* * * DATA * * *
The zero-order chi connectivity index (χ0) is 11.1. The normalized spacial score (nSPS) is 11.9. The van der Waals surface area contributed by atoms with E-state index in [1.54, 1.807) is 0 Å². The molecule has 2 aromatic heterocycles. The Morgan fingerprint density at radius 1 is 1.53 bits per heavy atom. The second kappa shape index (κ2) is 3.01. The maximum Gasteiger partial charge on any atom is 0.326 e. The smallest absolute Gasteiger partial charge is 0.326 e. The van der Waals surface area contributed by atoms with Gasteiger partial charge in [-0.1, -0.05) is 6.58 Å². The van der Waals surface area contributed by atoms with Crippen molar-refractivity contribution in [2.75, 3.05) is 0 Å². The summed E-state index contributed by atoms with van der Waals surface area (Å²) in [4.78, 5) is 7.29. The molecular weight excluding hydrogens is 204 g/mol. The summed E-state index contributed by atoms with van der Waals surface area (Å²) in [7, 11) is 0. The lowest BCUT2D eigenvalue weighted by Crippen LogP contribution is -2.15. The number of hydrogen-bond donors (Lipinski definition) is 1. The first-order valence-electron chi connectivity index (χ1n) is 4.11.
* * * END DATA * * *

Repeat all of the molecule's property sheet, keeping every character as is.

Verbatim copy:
The zero-order chi connectivity index (χ0) is 11.1. The normalized spacial score (nSPS) is 11.9. The van der Waals surface area contributed by atoms with E-state index in [1.54, 1.807) is 0 Å². The molecule has 2 aromatic heterocycles. The Morgan fingerprint density at radius 1 is 1.53 bits per heavy atom. The second kappa shape index (κ2) is 3.01. The maximum Gasteiger partial charge on any atom is 0.326 e. The smallest absolute Gasteiger partial charge is 0.326 e. The van der Waals surface area contributed by atoms with Gasteiger partial charge in [-0.1, -0.05) is 6.58 Å². The van der Waals surface area contributed by atoms with Crippen molar-refractivity contribution in [2.75, 3.05) is 0 Å². The summed E-state index contributed by atoms with van der Waals surface area (Å²) in [4.78, 5) is 7.29. The molecular weight excluding hydrogens is 204 g/mol. The summed E-state index contributed by atoms with van der Waals surface area (Å²) in [7, 11) is 0. The lowest BCUT2D eigenvalue weighted by Crippen LogP contribution is -2.15. The number of hydrogen-bond donors (Lipinski definition) is 1. The first-order valence-electron chi connectivity index (χ1n) is 4.11.